Dual diagnosis treatment center for addiction

What is a Dual Diagnosis Treatment Center? An Informative Guide

A dual diagnosis treatment center is an important component of effective addiction and mental health care. More than one in four individuals with substance use disorders also have mental health issues. This is because certain substances can cause mental health issues as addiction develops or people with mental health issues self-medicate or cope with the symptoms of their mental disorder. It is also possible that the same causative factors are behind both mental health disorders and substance use disorders, including neurobiological, genetic, or trauma-related causes.

A dual diagnosis treatment center is a facility designed to care for clients who suffer from a co-occurring disorder, or dual diagnosis.

What Does Dual Diagnosis Mean?

Someone with a dual diagnosis has both a substance use disorder and a mental health disorder. Dual diagnosis is frequently described as a co-occurring condition. Although there are any number of mental health disorders that may co-occur, the term dual diagnosis most often refers to individuals with a mental disorder and a substance use disorder. Although one disorder may have appeared first, it is often difficult to determine which one actually developed before the other. Unfortunately, mental health disorders and substance use disorders tend to exacerbate each other which is why dual diagnosis treatment centers are vital.

dual diagnosis treatment center

Most Common Dual Diagnoses in Louisville

These are some conditions that are frequently encountered alongside addiction. A mental health condition or behavioral disorder may be the underlying cause of addiction in many cases. It is critical to note that any long-term addiction recovery plan should never overlook the symptoms of a mental health disorder or behavioral issue. The following are common mental health problems linked to substance abuse:

Bipolar Disorder

People with bipolar disorder are 50% more likely to have an addiction than the general population. It’s common for people with any disorder to self-medicate. Drugs and alcohol are often used to self-medicate by people with bipolar disorder as a way to temporarily relieve emotional situations and manic episodes.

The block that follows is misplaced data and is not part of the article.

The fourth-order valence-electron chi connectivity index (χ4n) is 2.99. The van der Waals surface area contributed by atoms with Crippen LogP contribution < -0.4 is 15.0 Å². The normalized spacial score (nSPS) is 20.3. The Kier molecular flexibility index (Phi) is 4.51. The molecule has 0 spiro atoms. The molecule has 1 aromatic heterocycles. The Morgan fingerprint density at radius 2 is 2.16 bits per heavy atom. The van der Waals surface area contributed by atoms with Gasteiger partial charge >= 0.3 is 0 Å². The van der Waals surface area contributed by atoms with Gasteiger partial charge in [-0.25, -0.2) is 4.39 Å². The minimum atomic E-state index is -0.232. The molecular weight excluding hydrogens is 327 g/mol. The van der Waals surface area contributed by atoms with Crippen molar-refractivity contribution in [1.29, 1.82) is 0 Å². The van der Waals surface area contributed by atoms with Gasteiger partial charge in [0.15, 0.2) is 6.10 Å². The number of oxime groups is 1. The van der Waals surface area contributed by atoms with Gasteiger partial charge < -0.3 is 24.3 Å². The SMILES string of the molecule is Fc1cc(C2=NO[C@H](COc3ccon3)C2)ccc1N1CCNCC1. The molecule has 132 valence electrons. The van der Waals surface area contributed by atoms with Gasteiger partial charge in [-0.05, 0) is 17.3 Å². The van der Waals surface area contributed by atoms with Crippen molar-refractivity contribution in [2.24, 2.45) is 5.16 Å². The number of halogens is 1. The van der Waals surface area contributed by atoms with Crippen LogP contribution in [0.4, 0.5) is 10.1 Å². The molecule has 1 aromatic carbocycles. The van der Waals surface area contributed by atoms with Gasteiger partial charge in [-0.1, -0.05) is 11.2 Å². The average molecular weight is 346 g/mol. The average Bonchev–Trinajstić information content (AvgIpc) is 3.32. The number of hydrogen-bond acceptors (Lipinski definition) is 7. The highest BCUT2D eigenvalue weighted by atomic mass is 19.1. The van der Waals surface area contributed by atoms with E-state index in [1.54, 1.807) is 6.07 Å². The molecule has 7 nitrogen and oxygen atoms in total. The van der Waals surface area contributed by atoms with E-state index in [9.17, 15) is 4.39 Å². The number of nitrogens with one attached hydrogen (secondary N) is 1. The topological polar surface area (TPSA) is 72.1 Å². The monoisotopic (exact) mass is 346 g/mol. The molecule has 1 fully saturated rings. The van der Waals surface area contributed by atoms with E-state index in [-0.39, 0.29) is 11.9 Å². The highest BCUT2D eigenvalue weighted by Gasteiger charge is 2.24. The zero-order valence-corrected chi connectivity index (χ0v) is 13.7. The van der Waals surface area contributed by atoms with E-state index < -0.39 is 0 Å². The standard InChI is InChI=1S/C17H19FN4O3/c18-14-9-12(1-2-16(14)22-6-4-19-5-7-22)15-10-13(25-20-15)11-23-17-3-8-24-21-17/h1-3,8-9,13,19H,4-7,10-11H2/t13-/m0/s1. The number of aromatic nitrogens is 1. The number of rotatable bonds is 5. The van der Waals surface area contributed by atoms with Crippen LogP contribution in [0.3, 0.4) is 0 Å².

Attention Deficit Hyperactivity Disorder (ADHD)

Using substances as a way to cope with the symptoms of attention-deficit hyperactivity disorder (ADHD) may be more common among those with the condition. Because many people are prescribed Stimulants to treat ADHD, which can be addictive and lead to a toxic substance abuse pattern, those with ADHD may be more likely to abuse substances.


Approximately 10% of Americans have reported suffering from depression. Drugs or alcohol are often used as self-medication for those with depression, which frequently exacerbates the problem. The crash after the high can be intense for those with pre-existing depressive conditions.

Generalized Anxiety Disorder

Generalized anxiety disorder (GAD) is the most common mental health disorder in the United States, affecting 18% of the population. Individuals who have GAD may be more prone to abusing drugs and alcohol to manage their symptoms. Benzodiazepines, highly addictive prescription drugs used to treat anxiety disorders, are also abused.

Obsessive Compulsive Disorder (OCD)

People with obsessive-compulsive disorder (OCD) may suffer from a variety of obsessions and compulsions, including an irrational fear of germs and an irresistible desire to wash constantly. Some individuals with OCD may develop substance abuse as a result of their behavior, which often leads to anxiety and depression.


It can be hard to diagnose schizophrenia in combination with addiction because the two conditions have similar effects. A person with schizophrenia who uses substances to self-medicate their condition risks putting their health at even greater risk.

dual diagnosis treatment center

Post-Traumatic Stress Disorder (PTSD)

A person with post-traumatic stress disorder (PTSD) has a reduced amount of endorphins in their brain, which makes them more prone to substance abuse in order to feel good. According to the US Department of Veterans Affairs, approximately 75% of veterans who experience a traumatic event during combat report repetitive substance abuse.

What is a Dual Diagnosis Treatment Center?

Our Louisville dual diagnosis treatment program offers unique recovery and mental health care that addresses both issues. If your medications need to be restarted or adjusted, our Kentucky dual diagnosis treatment program has psychiatrists on staff, which can be especially beneficial. Withdrawal symptoms and mood changes can occur during the recovery process for mental health disorders, making a dual diagnosis program the best choice to meet your needs. A dual diagnosis treatment center like Louisville Recovery Center can properly diagnose and treat your mental health problems.

What are Treatments for Dual Diagnosis in Louisville, Kentucky?

Dual diagnosis clients frequently find it difficult to succeed in treatment if substance abuse or mental health issues are addressed separately. Integrated intervention is the term used to describe substance abuse and mental health care combined. This approach is the preferred method for treatment. Treatment at a dual diagnosis center typically consists of the following: